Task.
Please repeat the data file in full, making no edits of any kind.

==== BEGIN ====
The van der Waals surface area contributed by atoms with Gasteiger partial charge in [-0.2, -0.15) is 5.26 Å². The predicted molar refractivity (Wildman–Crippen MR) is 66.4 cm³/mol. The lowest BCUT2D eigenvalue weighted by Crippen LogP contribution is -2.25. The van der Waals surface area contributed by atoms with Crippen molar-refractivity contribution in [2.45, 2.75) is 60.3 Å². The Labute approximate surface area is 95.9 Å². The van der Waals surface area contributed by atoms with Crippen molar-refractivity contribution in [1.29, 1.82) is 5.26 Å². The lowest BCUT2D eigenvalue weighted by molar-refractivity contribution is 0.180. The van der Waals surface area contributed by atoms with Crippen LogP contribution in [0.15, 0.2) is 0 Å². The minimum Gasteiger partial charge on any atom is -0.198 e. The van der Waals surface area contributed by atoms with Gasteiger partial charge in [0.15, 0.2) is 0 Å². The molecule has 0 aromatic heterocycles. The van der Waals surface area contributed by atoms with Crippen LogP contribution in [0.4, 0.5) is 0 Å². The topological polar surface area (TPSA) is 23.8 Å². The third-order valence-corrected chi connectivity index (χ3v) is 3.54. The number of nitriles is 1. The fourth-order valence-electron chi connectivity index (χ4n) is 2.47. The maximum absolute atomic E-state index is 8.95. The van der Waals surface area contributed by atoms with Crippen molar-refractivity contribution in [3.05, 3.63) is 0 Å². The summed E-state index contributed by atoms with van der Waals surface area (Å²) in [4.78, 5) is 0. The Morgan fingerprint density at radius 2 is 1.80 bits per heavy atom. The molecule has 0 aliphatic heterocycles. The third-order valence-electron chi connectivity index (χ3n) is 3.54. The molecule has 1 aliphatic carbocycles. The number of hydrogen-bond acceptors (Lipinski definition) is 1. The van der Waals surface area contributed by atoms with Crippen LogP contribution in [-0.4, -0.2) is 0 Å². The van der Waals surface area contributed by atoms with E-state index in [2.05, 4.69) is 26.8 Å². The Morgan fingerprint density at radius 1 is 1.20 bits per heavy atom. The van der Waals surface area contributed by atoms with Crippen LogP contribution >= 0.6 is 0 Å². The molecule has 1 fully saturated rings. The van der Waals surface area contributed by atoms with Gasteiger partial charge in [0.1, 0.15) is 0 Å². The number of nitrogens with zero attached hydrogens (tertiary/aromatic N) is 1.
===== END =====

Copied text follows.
The van der Waals surface area contributed by atoms with Gasteiger partial charge in [-0.2, -0.15) is 5.26 Å². The predicted molar refractivity (Wildman–Crippen MR) is 66.4 cm³/mol. The lowest BCUT2D eigenvalue weighted by Crippen LogP contribution is -2.25. The van der Waals surface area contributed by atoms with Crippen molar-refractivity contribution in [2.45, 2.75) is 60.3 Å². The Labute approximate surface area is 95.9 Å². The van der Waals surface area contributed by atoms with Crippen molar-refractivity contribution in [1.29, 1.82) is 5.26 Å². The lowest BCUT2D eigenvalue weighted by molar-refractivity contribution is 0.180. The van der Waals surface area contributed by atoms with Crippen LogP contribution in [0.15, 0.2) is 0 Å². The minimum Gasteiger partial charge on any atom is -0.198 e. The van der Waals surface area contributed by atoms with Gasteiger partial charge in [0.15, 0.2) is 0 Å². The molecule has 0 aromatic heterocycles. The van der Waals surface area contributed by atoms with Crippen LogP contribution in [0.4, 0.5) is 0 Å². The topological polar surface area (TPSA) is 23.8 Å². The third-order valence-corrected chi connectivity index (χ3v) is 3.54. The number of nitriles is 1. The fourth-order valence-electron chi connectivity index (χ4n) is 2.47. The maximum absolute atomic E-state index is 8.95. The van der Waals surface area contributed by atoms with Crippen molar-refractivity contribution in [3.05, 3.63) is 0 Å². The summed E-state index contributed by atoms with van der Waals surface area (Å²) in [4.78, 5) is 0. The Morgan fingerprint density at radius 2 is 1.80 bits per heavy atom. The molecule has 0 aliphatic heterocycles. The third-order valence-electron chi connectivity index (χ3n) is 3.54. The molecule has 1 aliphatic carbocycles. The number of hydrogen-bond acceptors (Lipinski definition) is 1. The van der Waals surface area contributed by atoms with Crippen LogP contribution in [-0.4, -0.2) is 0 Å². The van der Waals surface area contributed by atoms with E-state index in [2.05, 4.69) is 26.8 Å². The Morgan fingerprint density at radius 1 is 1.20 bits per heavy atom. The van der Waals surface area contributed by atoms with Crippen LogP contribution >= 0.6 is 0 Å². The molecule has 1 fully saturated rings. The van der Waals surface area contributed by atoms with Gasteiger partial charge in [0.1, 0.15) is 0 Å². The number of nitrogens with zero attached hydrogens (tertiary/aromatic N) is 1.